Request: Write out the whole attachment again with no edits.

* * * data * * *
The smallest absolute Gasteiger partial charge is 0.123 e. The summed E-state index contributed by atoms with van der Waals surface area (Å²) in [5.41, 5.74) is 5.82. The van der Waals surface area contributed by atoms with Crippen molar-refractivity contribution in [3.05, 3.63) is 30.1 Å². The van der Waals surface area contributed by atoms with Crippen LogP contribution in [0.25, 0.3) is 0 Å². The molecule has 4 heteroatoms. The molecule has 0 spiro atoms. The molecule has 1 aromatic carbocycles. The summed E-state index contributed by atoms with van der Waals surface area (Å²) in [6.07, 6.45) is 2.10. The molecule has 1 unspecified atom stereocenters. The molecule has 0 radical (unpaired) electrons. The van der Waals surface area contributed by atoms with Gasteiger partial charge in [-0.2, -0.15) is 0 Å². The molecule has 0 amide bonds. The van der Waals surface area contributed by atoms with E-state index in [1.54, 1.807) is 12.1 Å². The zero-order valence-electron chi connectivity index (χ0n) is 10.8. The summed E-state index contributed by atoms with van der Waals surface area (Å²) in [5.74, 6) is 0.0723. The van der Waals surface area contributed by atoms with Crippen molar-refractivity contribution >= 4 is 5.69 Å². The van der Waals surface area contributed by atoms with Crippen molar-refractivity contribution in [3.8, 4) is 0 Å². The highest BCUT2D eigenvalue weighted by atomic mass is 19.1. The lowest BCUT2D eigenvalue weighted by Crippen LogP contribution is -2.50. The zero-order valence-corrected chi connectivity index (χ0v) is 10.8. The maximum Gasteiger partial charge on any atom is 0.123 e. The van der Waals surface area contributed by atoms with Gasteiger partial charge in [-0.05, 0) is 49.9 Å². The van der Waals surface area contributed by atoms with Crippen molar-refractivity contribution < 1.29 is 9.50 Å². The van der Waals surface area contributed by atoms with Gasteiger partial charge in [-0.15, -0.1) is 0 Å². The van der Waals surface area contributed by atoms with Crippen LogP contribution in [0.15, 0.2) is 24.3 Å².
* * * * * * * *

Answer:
The smallest absolute Gasteiger partial charge is 0.123 e. The summed E-state index contributed by atoms with van der Waals surface area (Å²) in [5.41, 5.74) is 5.82. The van der Waals surface area contributed by atoms with Crippen molar-refractivity contribution in [3.05, 3.63) is 30.1 Å². The van der Waals surface area contributed by atoms with Crippen LogP contribution in [0.25, 0.3) is 0 Å². The molecule has 4 heteroatoms. The molecule has 0 spiro atoms. The molecule has 1 aromatic carbocycles. The summed E-state index contributed by atoms with van der Waals surface area (Å²) in [6.07, 6.45) is 2.10. The molecule has 1 unspecified atom stereocenters. The molecule has 0 radical (unpaired) electrons. The van der Waals surface area contributed by atoms with Gasteiger partial charge in [-0.2, -0.15) is 0 Å². The molecule has 0 amide bonds. The van der Waals surface area contributed by atoms with E-state index in [1.54, 1.807) is 12.1 Å². The zero-order valence-electron chi connectivity index (χ0n) is 10.8. The summed E-state index contributed by atoms with van der Waals surface area (Å²) in [5.74, 6) is 0.0723. The van der Waals surface area contributed by atoms with Crippen molar-refractivity contribution >= 4 is 5.69 Å². The van der Waals surface area contributed by atoms with Crippen molar-refractivity contribution in [3.8, 4) is 0 Å². The highest BCUT2D eigenvalue weighted by atomic mass is 19.1. The lowest BCUT2D eigenvalue weighted by Crippen LogP contribution is -2.50. The zero-order valence-corrected chi connectivity index (χ0v) is 10.8. The maximum Gasteiger partial charge on any atom is 0.123 e. The van der Waals surface area contributed by atoms with Gasteiger partial charge in [-0.05, 0) is 49.9 Å². The van der Waals surface area contributed by atoms with Crippen molar-refractivity contribution < 1.29 is 9.50 Å². The van der Waals surface area contributed by atoms with Gasteiger partial charge in [-0.15, -0.1) is 0 Å². The van der Waals surface area contributed by atoms with Crippen LogP contribution in [0.15, 0.2) is 24.3 Å².